I have absolutely no idea how satellites work. The most technical guess I can give is that they are some kind of spacebird that knows how to speak fluent Google. But that doesn’t seem right. “Scientists” allege that they are a complex network of machines that beam invisible information around the world all while balancing between the force of their own implicit energy and the gravity of a planet. Frankly, that also seems improbable because, well, I can’t stand on one foot and tie my shoe. However, satellites do work, and every day they maintain their improbable balance to make my life easier. Some put the world in bigger contexts (The Hubble Telescope). Others give a new perspective on how the world around me is arranged (GoogleMaps). Some help me to get where I need to go (GPS). And one satellite does all of these things…the Writing Center Satellite Location (insert sighs).
As I head into my second semester tutoring at Memorial Library here at the University of Wisconsin, I am no less dumbfounded by what a miraculous concept the satellite location is. To give a little background, in addition to our main location, the UW-Madison writing center has seven other satellite locations around campus (in libraries, multicultural student centers, and in residence halls), as well as one in a branch of the Madison public library. My typical shift begins at 7:00 PM in one of the main corridors of UW-Madison’s largest library. I am greeted there by anywhere from a handful to a small army of well—caffeinated students waiting to sign up for one of the six 30 minute slots. Availability is on a first come first served basis, though the excess students often manage to find a place to get help at one of the other 7 satellite locations on campus. Sessions vary greatly. In a night I might have a sophomore looking for help on a business school application essay due in several hours followed by a doctoral candidate in paleo-entomology wanting to outline the earliest stages of a research proposal.
As I sit in a large wooden booth with these students I am often reminded of what Peter Carino[i] once called the “three C’s of writing centers—coffee, cookies, and couches—as developing the “safehouse” feel of writing centers. This is not quite an accurate description of the library’s feel. As the student at the table to my left guzzles down what can only be described as a “bucket” of coffee (I believe Starbucks calls this a medium), and the student to my right confers with a bio-chem study group, while finishing off some calculus homework, while listening in one ear to a recorded history lecture, while making sure that everyone on Facebook is alright, it occurs to me that meeting student’s “on their turf” means recognizing that for many (myself included), academic life is immediate, fragmented, and conducted at a break-neck pace. Ultimately, I suspect this tone finds its way into their writing processes.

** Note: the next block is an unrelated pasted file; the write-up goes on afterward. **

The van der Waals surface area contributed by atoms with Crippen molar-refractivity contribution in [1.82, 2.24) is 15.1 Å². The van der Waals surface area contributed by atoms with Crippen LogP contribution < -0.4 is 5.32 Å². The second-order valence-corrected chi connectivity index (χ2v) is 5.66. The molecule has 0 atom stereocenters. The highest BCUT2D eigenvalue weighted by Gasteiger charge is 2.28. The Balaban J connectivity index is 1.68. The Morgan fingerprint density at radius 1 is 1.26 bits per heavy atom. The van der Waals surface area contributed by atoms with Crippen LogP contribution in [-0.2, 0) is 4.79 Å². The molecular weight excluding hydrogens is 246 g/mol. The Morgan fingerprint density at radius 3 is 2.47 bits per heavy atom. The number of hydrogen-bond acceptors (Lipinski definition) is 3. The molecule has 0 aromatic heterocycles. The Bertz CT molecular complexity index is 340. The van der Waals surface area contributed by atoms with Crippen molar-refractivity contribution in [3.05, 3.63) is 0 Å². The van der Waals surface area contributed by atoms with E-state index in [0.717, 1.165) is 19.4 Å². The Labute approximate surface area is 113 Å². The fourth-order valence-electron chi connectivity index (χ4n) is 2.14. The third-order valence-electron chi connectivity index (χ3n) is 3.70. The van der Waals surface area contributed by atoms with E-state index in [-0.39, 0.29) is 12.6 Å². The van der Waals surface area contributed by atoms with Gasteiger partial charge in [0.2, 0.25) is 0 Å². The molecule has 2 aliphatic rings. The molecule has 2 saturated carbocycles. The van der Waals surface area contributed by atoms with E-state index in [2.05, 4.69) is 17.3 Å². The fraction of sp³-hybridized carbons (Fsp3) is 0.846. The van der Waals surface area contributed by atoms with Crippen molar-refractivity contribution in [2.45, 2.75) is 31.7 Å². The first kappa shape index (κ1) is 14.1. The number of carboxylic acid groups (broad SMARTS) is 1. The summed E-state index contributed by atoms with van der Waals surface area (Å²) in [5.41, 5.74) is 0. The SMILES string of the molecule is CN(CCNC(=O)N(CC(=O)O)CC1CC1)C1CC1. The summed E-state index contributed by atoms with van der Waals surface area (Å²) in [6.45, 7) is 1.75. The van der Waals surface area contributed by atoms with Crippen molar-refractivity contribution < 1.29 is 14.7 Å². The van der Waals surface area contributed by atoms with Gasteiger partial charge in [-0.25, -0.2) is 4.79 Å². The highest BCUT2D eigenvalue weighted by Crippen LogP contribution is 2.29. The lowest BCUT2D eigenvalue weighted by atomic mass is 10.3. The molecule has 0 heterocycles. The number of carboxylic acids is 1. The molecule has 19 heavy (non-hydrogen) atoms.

Put another way, I realized quickly that students’ “turf” means much more than just the physical removal from the main Writing Center, but meeting them en medias process. At times, these sessions are positioned in that small space between the proverbial rocks and metaphorical hard places that arise during the course of a project where writers are stuck, too close to their own thoughts, demanding perfection, just plain out of time, and/or frustrated because they typically “don’t have this much trouble with writing (at the last minute).” Yet, it is in this frenetic setting where students can drop in unannounced, at the end of their day (or, for some, just the beginning), in a space buzzing with energetic studying that writers are often just unprepared and exhausted enough to be truly honest with themselves about their writing’s “lived processes.” And this is what I love about satellite locations, I get to talk candidly about the random, non-ideal, impreciseness of actually living through the act of writing.
Now, what do I mean when I say “lived processes?” Typically, when I think about the “process” I talk about in my classroom it is in an ideal form. It typically involves discussing concepts like amassing sources, developing space in a conversation for an argument, organizing by paragraph, and connecting multiple “moves.” What I don’t talk about is when/how to take breaks, how to work when you haven’t gotten enough sleep, what to do when you can only fit writing in for 30 minutes in between classes, how to stay calm when a deadline is looming, that it’s okay for the words not to come easily or on the first try. But this is exactly what working in Memorial Library has opened up for me as a tutor, teacher, and writer—just how useful it is to talk about the experience of creating and completing a writing project. In the end, I find myself saying a lot of unexpected sentences:
“rather than taking a break to look at Facebook when you get stuck, try opening a new document and freewriting the sentence/idea that you’re stuck on,”
“you know I also thought I did my best work at the last minute, as it turns out, I was just underestimating myself…have you considered committing to writing a little your assignment everyday?”
“Well, no, I don’t think the point of the assignment was to ruin your life…but it is good to think about how you are working through what is being asked of you.”
I also end up having some really great conversations about writing and, sometimes, life. However, I’ll conclude with two questions:
What are your “lived processes” when writing?
How can we bring in the lived experience of writing to our sessions to help students think differently about their own processes?
Thanks for reading my post,
[i] Carino, Peter. “Power and Authority in Peer Tutoring.” The Center Will Hold: Critical Perspectives on Writing Center Scholarship. Ed. Michael A. Pemberton and Joyce Kinkead. Logan: Utah State UP, 2003. 96-113.